The issue, which is fairly action heavy, is chock full of fun character moments that escalate the narrative to new heights. Namma is a fantastic saltbender, which feels like a rather obvious and simple idea that should’ve been around in Aquaman for ages. And yet, it hasn’t. That’s one of the fun things about this new spin on the character. It adds a whole slew of ideas that scream ‘well, why didn’t this exist before?! It totally should have!’ and feels additive in a rather meaningful way. The entire run grants the title and its titular character a mythic dimension he’s historically lacked and it does it with such inspired decision-making that it’s almost gleeful. This new run understands the elemental power inherent to the entire concept and capitalizes on it, giving us super salt-bending foes and divine oceanic pantheons. And if one looks closer, it’s evident what the book is really doing, on top of all of that, to elevate things to the level it wants. The premise is, more or less, in broad strokes, a sort of Ragnarok, if you will. It’s The Twilight and Fate Of The Gods and Arthur, akin to Thor, fights the giant serpentine monster that threatens to devour everything. Namma, or Mother Salt, is essentially the Jörmungandr of this Aquatic Epic and those mythic parallels are explicit in the telling of the story. This is not a narrative of the Atlantean council’s political agendas, this is one where Aquaman wrestles Sea-Dragons on the verge of cosmic apocalypse, as the Gods convene to contemplate their next move.
But despite all of the above, the story never loses itself or its characters and eternally remains true. Arthur Curry may go by Andy and he may lack his memory, but his essence is still the same. He’s still the selfless hero leaping into trouble in order to aid those in need of help. He’s a quick thinker, he’s a man of reason and he’s also a fighter. But most importantly, this traditionally masculine bearded shirtless badass is one more thing, the thing that is perhaps the most important. He’s a man with one true defining power, the one everyone knows, the one everyone loves to mock and sneer at. He’s a man of might whose one real distinct and defining ability is to ask for help. His power is The Call, the ability to talk to fish and all aquatic life in general.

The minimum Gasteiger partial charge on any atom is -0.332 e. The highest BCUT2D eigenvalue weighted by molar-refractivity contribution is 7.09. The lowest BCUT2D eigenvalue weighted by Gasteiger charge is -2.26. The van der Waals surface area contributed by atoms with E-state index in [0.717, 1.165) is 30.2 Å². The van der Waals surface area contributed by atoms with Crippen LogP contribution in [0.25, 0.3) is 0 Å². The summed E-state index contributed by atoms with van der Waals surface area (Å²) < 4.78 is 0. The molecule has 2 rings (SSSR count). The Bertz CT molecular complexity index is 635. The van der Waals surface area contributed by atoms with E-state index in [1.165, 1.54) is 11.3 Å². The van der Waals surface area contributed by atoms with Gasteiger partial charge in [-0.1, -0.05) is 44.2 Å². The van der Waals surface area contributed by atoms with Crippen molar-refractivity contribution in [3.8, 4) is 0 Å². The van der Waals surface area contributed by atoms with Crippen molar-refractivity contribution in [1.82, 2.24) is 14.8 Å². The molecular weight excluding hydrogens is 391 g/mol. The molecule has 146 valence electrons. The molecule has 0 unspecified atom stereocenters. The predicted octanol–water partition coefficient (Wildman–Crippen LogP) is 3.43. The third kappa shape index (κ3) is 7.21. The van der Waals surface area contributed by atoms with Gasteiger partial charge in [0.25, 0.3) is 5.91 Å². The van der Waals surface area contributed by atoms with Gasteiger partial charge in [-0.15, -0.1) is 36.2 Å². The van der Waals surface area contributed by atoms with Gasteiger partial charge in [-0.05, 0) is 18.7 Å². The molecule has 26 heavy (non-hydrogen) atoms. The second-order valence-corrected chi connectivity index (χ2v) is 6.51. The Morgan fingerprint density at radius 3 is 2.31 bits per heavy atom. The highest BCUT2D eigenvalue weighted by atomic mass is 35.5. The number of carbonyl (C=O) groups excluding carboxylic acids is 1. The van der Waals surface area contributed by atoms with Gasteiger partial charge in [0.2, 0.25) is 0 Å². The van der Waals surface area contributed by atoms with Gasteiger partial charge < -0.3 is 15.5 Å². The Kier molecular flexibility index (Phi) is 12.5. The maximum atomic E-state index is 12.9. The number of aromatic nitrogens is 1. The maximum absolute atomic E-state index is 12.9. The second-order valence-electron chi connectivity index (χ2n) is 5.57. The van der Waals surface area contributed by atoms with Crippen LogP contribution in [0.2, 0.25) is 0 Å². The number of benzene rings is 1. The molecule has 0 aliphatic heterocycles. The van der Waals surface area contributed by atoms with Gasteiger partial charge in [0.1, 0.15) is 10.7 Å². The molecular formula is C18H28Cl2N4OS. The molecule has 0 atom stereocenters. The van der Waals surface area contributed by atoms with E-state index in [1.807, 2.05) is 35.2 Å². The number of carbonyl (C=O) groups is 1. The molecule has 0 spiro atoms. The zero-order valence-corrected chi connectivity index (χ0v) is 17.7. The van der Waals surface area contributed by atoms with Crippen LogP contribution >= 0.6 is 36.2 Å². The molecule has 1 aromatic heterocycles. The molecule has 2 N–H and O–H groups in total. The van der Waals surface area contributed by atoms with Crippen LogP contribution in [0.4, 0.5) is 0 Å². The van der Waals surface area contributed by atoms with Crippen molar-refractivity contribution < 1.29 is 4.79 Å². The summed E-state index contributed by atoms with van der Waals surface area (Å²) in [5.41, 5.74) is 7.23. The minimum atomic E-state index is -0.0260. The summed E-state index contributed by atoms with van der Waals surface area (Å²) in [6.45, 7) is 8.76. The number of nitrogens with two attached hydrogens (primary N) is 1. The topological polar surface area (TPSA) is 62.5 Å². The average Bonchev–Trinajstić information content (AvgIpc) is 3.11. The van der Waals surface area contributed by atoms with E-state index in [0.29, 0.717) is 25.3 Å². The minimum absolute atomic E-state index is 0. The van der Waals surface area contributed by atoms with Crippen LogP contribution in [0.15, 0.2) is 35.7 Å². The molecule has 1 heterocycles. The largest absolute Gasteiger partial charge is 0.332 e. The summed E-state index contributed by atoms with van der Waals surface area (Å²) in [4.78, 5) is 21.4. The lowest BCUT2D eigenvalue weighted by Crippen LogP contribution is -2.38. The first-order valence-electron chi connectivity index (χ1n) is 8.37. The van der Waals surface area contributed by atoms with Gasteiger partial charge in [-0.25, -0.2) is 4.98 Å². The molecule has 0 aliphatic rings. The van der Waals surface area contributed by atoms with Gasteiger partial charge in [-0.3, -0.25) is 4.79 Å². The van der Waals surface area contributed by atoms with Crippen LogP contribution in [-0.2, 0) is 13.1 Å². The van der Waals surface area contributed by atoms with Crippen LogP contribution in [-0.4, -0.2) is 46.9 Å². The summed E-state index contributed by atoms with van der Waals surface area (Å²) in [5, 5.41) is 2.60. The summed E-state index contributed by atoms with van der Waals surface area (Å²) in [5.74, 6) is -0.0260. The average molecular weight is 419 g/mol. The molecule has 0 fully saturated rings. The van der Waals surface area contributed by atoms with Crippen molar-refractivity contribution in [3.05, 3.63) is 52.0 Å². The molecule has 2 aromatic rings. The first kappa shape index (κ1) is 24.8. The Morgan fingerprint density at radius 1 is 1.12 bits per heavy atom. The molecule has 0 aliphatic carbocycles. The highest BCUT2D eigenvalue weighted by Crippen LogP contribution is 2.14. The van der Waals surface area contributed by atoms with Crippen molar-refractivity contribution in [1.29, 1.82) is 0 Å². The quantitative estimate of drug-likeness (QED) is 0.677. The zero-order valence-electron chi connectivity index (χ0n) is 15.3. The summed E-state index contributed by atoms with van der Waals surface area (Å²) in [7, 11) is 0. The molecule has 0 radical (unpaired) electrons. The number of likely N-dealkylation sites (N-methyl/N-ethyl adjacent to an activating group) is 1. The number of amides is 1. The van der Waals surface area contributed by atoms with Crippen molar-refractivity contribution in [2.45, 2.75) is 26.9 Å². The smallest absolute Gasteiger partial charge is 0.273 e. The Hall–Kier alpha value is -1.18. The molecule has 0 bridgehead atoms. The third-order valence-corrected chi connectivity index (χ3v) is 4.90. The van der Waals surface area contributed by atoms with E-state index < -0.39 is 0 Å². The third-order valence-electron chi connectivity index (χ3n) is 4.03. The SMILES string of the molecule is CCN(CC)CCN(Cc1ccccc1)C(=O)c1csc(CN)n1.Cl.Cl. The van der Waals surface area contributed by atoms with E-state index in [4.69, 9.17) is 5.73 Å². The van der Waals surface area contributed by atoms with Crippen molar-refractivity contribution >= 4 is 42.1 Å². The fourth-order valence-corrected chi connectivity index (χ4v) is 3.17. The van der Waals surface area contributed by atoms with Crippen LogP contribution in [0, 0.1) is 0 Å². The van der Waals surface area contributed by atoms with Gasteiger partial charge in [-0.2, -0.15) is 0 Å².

DeConnick, Rocha, Henriques, Gho and Cowles all understand the importance of this power and they proudly and loudly engage with it, showing off its noble and radiant strength. The ability to ask for help is no sign of weakness, nor is it lame, it’s the mark of true strength, a true hero and it’s something we all need. Aquaman represents us on that cosmic scale and that ability is essential to who he is and what makes him the Champion Of The Seas. Without a hint of defensiveness, the book embraces, adores and loves Arthur and shows us what makes special as a character. It’s a joy to witness.
Aquaman #46 continues the fantastic new run that is diving deep into myth and character to unveil powerful facets of the core character. In stripping away all the conventions we attach to him, the creative team has found a way to present him in a new way without baggage, whilst also honoring all that came before. Sea-Dragons, Oceanic Ragnarok and Salt-Benders, this is the elementally awesome and mythic Aquarun you never knew you wanted but desperately need.